Is that really a scandal? Probably not even to never-Trumpers — especially when no less than Hillary Clinton has publicly speculated that Trump's prior refusal to release his tax record was intended to hide the fact that "he didn't pay any federal income tax."
Thanks in part to Maddow and investigative reporter David Johnston, to whom her information was originally mailed anonymously, that suspicion has been debunked — so far as 2005 is concerned, at least. But that didn't stop Johnston from speculating on Maddow's show that Trump's continuing denial of additional tax records is designed to hide "who he's beholden to."
That, at least, is a legitimate point. As I have noted before, Trump should follow recent tradition and release his tax returns not because he has done anything wrong (if he had he would have been prosecuted) but because Americans deserve to know about any potential conflicts of interest. Until Trump does so, such speculation will continue.
But one wonders what Maddow was thinking when she tantilized her audience with the implied promise of a smoking gun she knew, or should have known, would fire only blanks. Did Trump's critics really believe Americans would be outraged that he paid "only" 25 percent when most Americans earning more than $1 million were paying 27.4 percent? Or that, as the Associated Press reported, he would have paid much less if not for the alternative minimum tax Trump's campaign targeted for repeal?
I don't want to pay a penny more in taxes than is legally necessary. Neither do you. Neither does Trump. Is that really news, much less cause for impeachment?
As a reader, you normally see only what I write. But I and most journalists spend the vast majority of our time looking for and researching stories, scouring through records and conducting interviews. Sometimes all that behind-the-scenes work yields fruit and sometimes it doesn't, but good reporters don't go to press until they have the facts to support what they believe to be true. The problem with Maddow's approach wasn't with the facts themselves but in the manner in which they were presented — a manner that, ironically, seems to have benefited Trump at her expense.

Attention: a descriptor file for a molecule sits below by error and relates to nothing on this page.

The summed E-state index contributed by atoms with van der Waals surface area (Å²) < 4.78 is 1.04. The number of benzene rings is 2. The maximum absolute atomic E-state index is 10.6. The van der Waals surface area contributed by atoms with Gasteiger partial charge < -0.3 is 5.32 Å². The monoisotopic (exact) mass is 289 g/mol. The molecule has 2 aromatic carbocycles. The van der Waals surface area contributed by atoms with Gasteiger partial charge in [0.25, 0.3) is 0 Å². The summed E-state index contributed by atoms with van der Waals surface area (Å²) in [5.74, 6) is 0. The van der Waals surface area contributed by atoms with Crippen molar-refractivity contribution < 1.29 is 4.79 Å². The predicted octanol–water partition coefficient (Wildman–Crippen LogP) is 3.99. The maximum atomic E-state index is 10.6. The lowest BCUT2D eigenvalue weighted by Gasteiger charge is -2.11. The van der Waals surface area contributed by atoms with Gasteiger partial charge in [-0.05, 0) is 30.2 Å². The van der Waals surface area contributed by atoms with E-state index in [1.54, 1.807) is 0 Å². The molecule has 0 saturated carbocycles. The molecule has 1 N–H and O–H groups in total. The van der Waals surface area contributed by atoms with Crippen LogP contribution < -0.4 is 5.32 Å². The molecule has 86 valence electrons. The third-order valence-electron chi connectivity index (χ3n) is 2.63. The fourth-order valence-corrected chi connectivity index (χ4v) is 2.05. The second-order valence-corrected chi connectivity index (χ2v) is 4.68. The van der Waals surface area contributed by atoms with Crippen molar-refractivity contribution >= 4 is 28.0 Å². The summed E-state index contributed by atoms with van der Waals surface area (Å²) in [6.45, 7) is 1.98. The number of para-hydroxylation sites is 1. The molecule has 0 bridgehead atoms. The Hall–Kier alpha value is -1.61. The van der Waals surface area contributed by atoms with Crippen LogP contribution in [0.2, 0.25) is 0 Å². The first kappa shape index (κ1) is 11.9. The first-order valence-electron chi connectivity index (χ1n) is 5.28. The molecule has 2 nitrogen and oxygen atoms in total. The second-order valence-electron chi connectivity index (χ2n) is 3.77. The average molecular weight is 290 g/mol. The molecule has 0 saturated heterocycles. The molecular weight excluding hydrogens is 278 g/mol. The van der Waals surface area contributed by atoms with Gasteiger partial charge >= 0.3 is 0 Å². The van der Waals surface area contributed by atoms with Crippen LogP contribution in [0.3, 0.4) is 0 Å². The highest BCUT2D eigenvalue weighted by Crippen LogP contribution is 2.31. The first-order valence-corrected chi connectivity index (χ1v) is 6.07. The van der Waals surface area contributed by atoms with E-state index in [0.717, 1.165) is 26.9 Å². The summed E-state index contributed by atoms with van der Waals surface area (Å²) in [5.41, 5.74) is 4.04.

Thus the populist but ultimately unfortunate and even dangerous appeal of Trump's crusade against "fake news." Did some Trump aides speak with Russians during the campaign? Apparently so. But so did Clinton aides. Were some holdover U.S. attorneys asked to leave when Trump took office? Yes but previous new presidents, including Obama, did the same. Did Obama "wiretap" Trump, as the president claims? Or is Trump simply trying to deflect attention with a claim that is scurrilous if untrue?
These and numerous other questions and concerns — many invited by Trump himself — justify and demand inquiry. That's the constitutionally protected obligation of a free press. But as Maddow has just demonstrated, not even the Russians could do a better job of undermining media credibility or boosting Trump's than journalists who allow their own suspicions and fantasies to get ahead of the facts.
This column is the commentary of the writer and does not necessarily reflect the views or opinions of The News-Sentinel. Email Kevin Leininger at email@example.com or call him at 461-8355.